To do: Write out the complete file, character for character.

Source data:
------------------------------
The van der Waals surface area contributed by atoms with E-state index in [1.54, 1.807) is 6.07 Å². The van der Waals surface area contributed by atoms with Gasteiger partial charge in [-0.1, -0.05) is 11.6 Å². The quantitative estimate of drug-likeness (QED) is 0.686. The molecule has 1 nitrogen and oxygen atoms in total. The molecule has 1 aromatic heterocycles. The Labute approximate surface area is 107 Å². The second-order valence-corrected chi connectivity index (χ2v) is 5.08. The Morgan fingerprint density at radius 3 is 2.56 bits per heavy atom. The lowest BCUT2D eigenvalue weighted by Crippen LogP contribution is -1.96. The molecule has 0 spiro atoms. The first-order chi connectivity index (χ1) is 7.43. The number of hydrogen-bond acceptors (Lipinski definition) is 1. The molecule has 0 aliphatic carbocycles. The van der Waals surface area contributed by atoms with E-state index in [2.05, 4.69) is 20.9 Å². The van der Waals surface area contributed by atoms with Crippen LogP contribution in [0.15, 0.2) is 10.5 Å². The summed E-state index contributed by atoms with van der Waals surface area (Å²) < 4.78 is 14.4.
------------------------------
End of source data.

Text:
The van der Waals surface area contributed by atoms with E-state index in [1.54, 1.807) is 6.07 Å². The van der Waals surface area contributed by atoms with Gasteiger partial charge in [-0.1, -0.05) is 11.6 Å². The quantitative estimate of drug-likeness (QED) is 0.686. The molecule has 1 nitrogen and oxygen atoms in total. The molecule has 1 aromatic heterocycles. The Labute approximate surface area is 107 Å². The second-order valence-corrected chi connectivity index (χ2v) is 5.08. The Morgan fingerprint density at radius 3 is 2.56 bits per heavy atom. The lowest BCUT2D eigenvalue weighted by Crippen LogP contribution is -1.96. The molecule has 0 spiro atoms. The first-order chi connectivity index (χ1) is 7.43. The number of hydrogen-bond acceptors (Lipinski definition) is 1. The molecule has 0 aliphatic carbocycles. The van der Waals surface area contributed by atoms with E-state index in [2.05, 4.69) is 20.9 Å². The van der Waals surface area contributed by atoms with Crippen LogP contribution in [0.15, 0.2) is 10.5 Å². The summed E-state index contributed by atoms with van der Waals surface area (Å²) < 4.78 is 14.4.